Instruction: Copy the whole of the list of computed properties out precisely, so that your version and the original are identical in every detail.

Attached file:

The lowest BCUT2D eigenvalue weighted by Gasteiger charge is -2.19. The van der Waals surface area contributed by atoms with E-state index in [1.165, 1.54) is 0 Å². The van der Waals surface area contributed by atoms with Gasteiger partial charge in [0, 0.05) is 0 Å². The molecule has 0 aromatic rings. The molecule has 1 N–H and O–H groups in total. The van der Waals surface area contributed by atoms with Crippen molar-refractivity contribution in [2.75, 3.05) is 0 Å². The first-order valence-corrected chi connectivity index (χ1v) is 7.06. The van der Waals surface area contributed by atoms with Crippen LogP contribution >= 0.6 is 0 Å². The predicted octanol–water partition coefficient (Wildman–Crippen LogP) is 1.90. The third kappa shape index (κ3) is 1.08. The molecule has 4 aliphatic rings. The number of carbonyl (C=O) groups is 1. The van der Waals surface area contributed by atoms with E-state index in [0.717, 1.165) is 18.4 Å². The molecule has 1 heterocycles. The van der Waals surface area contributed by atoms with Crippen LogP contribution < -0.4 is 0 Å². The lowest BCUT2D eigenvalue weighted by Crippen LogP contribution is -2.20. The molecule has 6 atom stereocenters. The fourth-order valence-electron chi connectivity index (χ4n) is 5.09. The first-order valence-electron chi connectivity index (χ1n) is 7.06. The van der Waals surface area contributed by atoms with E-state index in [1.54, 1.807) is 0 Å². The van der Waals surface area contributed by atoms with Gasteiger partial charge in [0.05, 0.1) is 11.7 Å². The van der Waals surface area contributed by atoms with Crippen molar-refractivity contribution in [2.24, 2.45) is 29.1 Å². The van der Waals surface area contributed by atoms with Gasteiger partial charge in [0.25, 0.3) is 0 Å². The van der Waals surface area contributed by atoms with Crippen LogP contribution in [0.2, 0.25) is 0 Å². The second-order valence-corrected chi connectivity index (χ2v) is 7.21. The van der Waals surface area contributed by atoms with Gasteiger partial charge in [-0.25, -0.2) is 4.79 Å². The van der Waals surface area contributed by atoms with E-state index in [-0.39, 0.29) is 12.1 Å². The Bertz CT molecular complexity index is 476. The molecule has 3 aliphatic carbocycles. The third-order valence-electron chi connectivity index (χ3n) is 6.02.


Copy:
The lowest BCUT2D eigenvalue weighted by Gasteiger charge is -2.19. The van der Waals surface area contributed by atoms with E-state index in [1.165, 1.54) is 0 Å². The van der Waals surface area contributed by atoms with Gasteiger partial charge in [0, 0.05) is 0 Å². The molecule has 0 aromatic rings. The molecule has 1 N–H and O–H groups in total. The van der Waals surface area contributed by atoms with Crippen molar-refractivity contribution in [2.75, 3.05) is 0 Å². The first-order valence-corrected chi connectivity index (χ1v) is 7.06. The van der Waals surface area contributed by atoms with Crippen LogP contribution >= 0.6 is 0 Å². The predicted octanol–water partition coefficient (Wildman–Crippen LogP) is 1.90. The third kappa shape index (κ3) is 1.08. The molecule has 4 aliphatic rings. The number of carbonyl (C=O) groups is 1. The van der Waals surface area contributed by atoms with E-state index in [0.717, 1.165) is 18.4 Å². The molecule has 1 heterocycles. The van der Waals surface area contributed by atoms with Crippen LogP contribution < -0.4 is 0 Å². The lowest BCUT2D eigenvalue weighted by Crippen LogP contribution is -2.20. The molecule has 6 atom stereocenters. The fourth-order valence-electron chi connectivity index (χ4n) is 5.09. The first-order valence-electron chi connectivity index (χ1n) is 7.06. The van der Waals surface area contributed by atoms with E-state index in [1.54, 1.807) is 0 Å². The van der Waals surface area contributed by atoms with Gasteiger partial charge in [0.05, 0.1) is 11.7 Å². The van der Waals surface area contributed by atoms with Crippen molar-refractivity contribution in [2.24, 2.45) is 29.1 Å². The van der Waals surface area contributed by atoms with Gasteiger partial charge in [0.25, 0.3) is 0 Å². The van der Waals surface area contributed by atoms with Crippen LogP contribution in [0.2, 0.25) is 0 Å². The second-order valence-corrected chi connectivity index (χ2v) is 7.21. The van der Waals surface area contributed by atoms with Gasteiger partial charge in [-0.25, -0.2) is 4.79 Å². The van der Waals surface area contributed by atoms with E-state index in [-0.39, 0.29) is 12.1 Å². The Bertz CT molecular complexity index is 476. The molecule has 3 aliphatic carbocycles. The third-order valence-electron chi connectivity index (χ3n) is 6.02.